CASE STUDIES

A novel, silk-based repair solution for damaged cartilage

Osteoarthritis of the knee joint resulting from damage to the articular cartilage is a major cause of patient suffering and work-related absence. Orthox has developed the FibroFix™ tissue scaffold, capturing the same extreme toughness and resilience as cartilage and which can be targeted for the repair and regeneration of joints such as the knee.

A novel, silk-based repair solution for damaged cartilage

 

 

 

 

The problem
Osteoarthritis of the knee joint resulting from damage to the articular cartilage is a major cause of patient suffering and work-related absence. Ultimately, the only recourse is major surgery to implant a permanent joint replacement. Consequently, surgeons require early intervention, regenerative, meniscal and articular cartilage repair products to meet patient demand.


The technology
Orthox’s lead product, FibroFix™ Meniscus, is targeted at repair and regeneration of the meniscal cartilage in the knee. The current therapy is simply to excise the damaged tissue, with 1.7 million procedures carried out each year. By removing this first line of defence against impact forces, deterioration of the articular cartilage that covers the ends of the bones in the knee joint is accelerated.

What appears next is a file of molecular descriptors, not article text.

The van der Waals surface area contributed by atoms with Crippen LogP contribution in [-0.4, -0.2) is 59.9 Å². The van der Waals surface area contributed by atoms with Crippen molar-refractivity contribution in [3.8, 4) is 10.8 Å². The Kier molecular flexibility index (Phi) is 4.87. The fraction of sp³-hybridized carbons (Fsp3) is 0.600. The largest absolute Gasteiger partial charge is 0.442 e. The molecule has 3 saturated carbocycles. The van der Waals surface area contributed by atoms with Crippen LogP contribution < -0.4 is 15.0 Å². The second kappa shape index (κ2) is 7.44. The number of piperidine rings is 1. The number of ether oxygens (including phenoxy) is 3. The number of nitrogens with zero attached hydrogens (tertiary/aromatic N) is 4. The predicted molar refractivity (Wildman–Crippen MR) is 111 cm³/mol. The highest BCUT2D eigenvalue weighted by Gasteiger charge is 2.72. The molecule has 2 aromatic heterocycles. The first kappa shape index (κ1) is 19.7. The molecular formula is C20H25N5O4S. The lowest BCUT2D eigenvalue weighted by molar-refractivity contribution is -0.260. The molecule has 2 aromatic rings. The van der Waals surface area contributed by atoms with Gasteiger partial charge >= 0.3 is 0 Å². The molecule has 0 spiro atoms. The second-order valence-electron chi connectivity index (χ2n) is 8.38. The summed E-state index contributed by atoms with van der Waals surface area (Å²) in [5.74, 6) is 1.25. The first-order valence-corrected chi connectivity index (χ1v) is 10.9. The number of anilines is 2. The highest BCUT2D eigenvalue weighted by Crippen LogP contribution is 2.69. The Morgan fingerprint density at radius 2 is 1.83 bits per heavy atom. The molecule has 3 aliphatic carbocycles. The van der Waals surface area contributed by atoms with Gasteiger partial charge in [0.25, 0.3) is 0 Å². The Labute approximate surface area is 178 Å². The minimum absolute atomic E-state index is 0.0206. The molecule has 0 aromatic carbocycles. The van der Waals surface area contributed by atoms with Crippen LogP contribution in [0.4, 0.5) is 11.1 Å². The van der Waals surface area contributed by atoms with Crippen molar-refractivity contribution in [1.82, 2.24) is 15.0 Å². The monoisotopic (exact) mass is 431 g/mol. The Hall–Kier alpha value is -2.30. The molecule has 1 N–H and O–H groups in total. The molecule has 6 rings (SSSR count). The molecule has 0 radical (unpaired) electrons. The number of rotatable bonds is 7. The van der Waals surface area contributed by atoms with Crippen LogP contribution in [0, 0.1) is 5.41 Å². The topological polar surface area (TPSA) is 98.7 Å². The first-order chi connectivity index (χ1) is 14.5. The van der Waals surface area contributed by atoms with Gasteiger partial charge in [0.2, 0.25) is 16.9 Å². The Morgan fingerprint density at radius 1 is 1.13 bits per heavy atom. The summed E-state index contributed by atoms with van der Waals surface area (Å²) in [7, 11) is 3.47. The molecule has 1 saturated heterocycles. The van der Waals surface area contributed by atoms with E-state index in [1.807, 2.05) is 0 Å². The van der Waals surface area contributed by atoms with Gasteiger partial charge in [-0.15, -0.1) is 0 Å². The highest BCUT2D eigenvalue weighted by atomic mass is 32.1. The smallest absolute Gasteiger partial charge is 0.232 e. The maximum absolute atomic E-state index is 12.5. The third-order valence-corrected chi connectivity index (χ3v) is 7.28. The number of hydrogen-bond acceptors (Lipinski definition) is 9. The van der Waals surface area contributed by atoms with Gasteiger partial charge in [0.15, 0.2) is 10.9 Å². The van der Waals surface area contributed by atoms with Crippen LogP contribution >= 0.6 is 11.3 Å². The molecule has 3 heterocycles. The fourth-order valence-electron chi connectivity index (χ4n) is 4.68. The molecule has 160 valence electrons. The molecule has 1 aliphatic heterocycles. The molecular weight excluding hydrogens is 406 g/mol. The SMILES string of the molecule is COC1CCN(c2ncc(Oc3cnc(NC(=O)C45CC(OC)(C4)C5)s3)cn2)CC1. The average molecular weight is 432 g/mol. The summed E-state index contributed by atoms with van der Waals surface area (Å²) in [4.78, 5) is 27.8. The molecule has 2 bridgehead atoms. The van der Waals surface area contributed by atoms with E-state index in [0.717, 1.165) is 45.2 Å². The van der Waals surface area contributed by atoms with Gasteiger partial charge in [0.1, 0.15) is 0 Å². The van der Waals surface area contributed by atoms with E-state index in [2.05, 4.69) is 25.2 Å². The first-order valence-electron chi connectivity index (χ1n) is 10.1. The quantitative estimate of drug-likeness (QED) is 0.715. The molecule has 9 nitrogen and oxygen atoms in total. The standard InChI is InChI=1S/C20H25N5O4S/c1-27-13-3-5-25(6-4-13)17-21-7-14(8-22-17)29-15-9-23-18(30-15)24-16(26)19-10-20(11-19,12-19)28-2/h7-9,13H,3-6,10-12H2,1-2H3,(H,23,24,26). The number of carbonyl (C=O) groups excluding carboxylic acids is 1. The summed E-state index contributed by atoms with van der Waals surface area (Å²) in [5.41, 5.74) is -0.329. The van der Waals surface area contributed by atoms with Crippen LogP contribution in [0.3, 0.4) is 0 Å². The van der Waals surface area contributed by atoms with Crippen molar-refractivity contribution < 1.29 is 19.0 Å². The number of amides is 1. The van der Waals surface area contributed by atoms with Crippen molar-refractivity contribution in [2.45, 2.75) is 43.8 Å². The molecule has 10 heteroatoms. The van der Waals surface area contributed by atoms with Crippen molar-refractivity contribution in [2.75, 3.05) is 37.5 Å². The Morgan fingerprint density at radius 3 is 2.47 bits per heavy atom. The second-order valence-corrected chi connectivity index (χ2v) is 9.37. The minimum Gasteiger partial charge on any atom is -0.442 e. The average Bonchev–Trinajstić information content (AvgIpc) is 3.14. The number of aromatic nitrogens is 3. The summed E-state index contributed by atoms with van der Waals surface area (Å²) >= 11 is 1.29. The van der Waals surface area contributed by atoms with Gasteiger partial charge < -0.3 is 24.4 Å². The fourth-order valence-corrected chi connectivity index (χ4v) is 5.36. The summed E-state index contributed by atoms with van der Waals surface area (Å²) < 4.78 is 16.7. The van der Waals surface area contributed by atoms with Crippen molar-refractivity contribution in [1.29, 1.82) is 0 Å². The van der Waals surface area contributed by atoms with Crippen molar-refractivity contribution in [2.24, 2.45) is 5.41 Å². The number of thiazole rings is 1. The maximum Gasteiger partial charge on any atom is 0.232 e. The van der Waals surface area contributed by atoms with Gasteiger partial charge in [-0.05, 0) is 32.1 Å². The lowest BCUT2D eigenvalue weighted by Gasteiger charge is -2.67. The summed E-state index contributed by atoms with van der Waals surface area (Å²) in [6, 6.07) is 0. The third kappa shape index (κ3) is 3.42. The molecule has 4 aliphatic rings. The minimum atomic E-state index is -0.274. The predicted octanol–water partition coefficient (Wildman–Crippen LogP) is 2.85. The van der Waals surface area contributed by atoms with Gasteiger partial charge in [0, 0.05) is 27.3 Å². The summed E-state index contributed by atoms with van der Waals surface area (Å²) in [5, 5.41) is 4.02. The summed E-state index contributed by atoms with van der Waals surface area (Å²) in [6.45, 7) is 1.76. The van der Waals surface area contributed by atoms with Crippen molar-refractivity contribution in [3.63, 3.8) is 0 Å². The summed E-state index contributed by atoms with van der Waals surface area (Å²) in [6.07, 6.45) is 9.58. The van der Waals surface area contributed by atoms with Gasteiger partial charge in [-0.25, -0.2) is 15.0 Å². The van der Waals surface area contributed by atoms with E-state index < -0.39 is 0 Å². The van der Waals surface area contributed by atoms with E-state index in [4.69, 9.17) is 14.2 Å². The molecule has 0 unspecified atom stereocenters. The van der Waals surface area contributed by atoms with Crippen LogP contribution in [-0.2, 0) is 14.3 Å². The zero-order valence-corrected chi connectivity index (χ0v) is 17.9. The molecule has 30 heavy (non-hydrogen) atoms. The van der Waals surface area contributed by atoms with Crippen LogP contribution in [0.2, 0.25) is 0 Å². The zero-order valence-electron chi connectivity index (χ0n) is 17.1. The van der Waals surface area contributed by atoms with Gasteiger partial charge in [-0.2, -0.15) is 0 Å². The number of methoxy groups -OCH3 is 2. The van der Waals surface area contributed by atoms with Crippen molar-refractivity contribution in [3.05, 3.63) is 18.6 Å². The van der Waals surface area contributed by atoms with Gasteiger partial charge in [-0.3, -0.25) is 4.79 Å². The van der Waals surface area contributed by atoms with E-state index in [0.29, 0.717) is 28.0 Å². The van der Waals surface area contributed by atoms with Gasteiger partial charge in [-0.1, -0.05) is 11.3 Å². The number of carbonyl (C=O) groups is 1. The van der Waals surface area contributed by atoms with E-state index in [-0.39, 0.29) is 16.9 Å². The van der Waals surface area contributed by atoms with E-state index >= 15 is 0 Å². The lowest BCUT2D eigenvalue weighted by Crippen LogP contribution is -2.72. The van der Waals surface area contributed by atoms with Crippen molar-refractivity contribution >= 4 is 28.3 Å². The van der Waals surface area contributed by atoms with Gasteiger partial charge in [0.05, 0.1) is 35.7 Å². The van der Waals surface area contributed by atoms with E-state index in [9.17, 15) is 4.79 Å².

Silk has a long and highly successful history as an implantable medical material. Orthox’s FibroFix™ technology is based on silk fibroin, a long chain, structural protein which provides silk fibres with great strength and resilience.

FibroFix™ combines exceptional strength and resilience with a porous architecture and chemical structure similar to fibronectin, an essential component of human cartilage. These properties allow FibroFix™ to act as both an immediate functional replacement for damaged cartilage tissue, and a long term regenerative repair solution.

Orthox extract fibroin from commercial silk fibres, and form it into highly porous fibroin hydrogels, capable of acting as scaffolds for regenerating tissue to grow through. The processing technology used to create these ‘tissue scaffolds’ mimics the techniques spiders use when spinning silk fibroin in their webs. By aligning the fibroin molecules very closely in their fibres, spider silk combines elasticity with great strength, making it one of the toughest, most resilient, materials known. Emulating these processes leads to a high degree of fibroin alignment in FibroFix™ tissue scaffolds, allowing them to capture the same extreme toughness and resilience – essential characteristics of cartilage.

The team

  • Prof Vollrath Oxford Silk Group, Oxford University
  • Prof Ash Blom, Bristol Orthopaedics Department
  • Prof Anita Ignatius, Ulm University

 

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